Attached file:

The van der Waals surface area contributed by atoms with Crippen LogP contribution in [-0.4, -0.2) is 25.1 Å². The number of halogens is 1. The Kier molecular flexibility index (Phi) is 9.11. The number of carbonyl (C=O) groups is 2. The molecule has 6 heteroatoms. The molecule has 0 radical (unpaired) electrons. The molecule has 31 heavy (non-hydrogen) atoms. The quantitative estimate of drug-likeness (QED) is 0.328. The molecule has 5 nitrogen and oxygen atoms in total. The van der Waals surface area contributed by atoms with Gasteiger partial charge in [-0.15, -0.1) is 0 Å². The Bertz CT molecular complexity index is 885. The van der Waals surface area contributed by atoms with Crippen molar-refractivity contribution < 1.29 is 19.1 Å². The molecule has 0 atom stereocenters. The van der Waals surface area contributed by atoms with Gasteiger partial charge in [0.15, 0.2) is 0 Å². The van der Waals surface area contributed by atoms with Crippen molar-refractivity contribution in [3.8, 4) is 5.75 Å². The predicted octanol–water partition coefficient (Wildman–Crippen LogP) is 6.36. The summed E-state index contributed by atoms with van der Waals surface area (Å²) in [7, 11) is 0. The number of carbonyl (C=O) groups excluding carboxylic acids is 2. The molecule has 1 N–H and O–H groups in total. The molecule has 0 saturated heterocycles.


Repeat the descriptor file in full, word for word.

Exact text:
The van der Waals surface area contributed by atoms with Crippen LogP contribution in [-0.4, -0.2) is 25.1 Å². The number of halogens is 1. The Kier molecular flexibility index (Phi) is 9.11. The number of carbonyl (C=O) groups is 2. The molecule has 6 heteroatoms. The molecule has 0 radical (unpaired) electrons. The molecule has 31 heavy (non-hydrogen) atoms. The quantitative estimate of drug-likeness (QED) is 0.328. The molecule has 5 nitrogen and oxygen atoms in total. The van der Waals surface area contributed by atoms with Gasteiger partial charge in [-0.15, -0.1) is 0 Å². The Bertz CT molecular complexity index is 885. The van der Waals surface area contributed by atoms with Crippen molar-refractivity contribution < 1.29 is 19.1 Å². The molecule has 0 atom stereocenters. The van der Waals surface area contributed by atoms with Gasteiger partial charge in [0.15, 0.2) is 0 Å². The van der Waals surface area contributed by atoms with Crippen molar-refractivity contribution in [3.8, 4) is 5.75 Å². The predicted octanol–water partition coefficient (Wildman–Crippen LogP) is 6.36. The summed E-state index contributed by atoms with van der Waals surface area (Å²) in [7, 11) is 0. The number of carbonyl (C=O) groups excluding carboxylic acids is 2. The molecule has 1 N–H and O–H groups in total. The molecule has 0 saturated heterocycles.